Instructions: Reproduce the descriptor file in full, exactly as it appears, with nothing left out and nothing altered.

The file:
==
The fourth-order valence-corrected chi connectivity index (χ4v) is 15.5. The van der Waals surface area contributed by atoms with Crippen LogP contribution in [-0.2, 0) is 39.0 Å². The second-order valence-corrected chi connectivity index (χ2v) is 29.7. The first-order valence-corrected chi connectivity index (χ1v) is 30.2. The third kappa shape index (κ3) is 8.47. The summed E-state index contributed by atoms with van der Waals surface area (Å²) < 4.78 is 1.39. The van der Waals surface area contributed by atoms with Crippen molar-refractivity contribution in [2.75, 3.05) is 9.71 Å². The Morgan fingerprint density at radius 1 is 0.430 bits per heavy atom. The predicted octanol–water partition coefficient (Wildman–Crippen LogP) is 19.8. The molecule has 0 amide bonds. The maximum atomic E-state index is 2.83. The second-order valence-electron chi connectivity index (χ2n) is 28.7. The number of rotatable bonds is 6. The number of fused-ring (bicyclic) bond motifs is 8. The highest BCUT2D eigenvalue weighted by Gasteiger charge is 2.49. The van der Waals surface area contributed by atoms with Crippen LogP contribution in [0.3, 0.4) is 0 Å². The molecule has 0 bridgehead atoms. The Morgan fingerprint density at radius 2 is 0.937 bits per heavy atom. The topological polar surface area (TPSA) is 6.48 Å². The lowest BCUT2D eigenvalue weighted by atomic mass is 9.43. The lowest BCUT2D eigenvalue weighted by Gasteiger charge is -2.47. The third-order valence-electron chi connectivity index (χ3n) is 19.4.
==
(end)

The fourth-order valence-corrected chi connectivity index (χ4v) is 15.5. The van der Waals surface area contributed by atoms with Crippen LogP contribution in [-0.2, 0) is 39.0 Å². The second-order valence-corrected chi connectivity index (χ2v) is 29.7. The first-order valence-corrected chi connectivity index (χ1v) is 30.2. The third kappa shape index (κ3) is 8.47. The summed E-state index contributed by atoms with van der Waals surface area (Å²) < 4.78 is 1.39. The van der Waals surface area contributed by atoms with Crippen molar-refractivity contribution in [2.75, 3.05) is 9.71 Å². The Morgan fingerprint density at radius 1 is 0.430 bits per heavy atom. The predicted octanol–water partition coefficient (Wildman–Crippen LogP) is 19.8. The molecule has 0 amide bonds. The maximum atomic E-state index is 2.83. The second-order valence-electron chi connectivity index (χ2n) is 28.7. The number of rotatable bonds is 6. The number of fused-ring (bicyclic) bond motifs is 8. The highest BCUT2D eigenvalue weighted by Gasteiger charge is 2.49. The van der Waals surface area contributed by atoms with Crippen LogP contribution in [0.3, 0.4) is 0 Å². The molecule has 0 bridgehead atoms. The Morgan fingerprint density at radius 2 is 0.937 bits per heavy atom. The topological polar surface area (TPSA) is 6.48 Å². The lowest BCUT2D eigenvalue weighted by atomic mass is 9.43. The lowest BCUT2D eigenvalue weighted by Gasteiger charge is -2.47. The third-order valence-electron chi connectivity index (χ3n) is 19.4.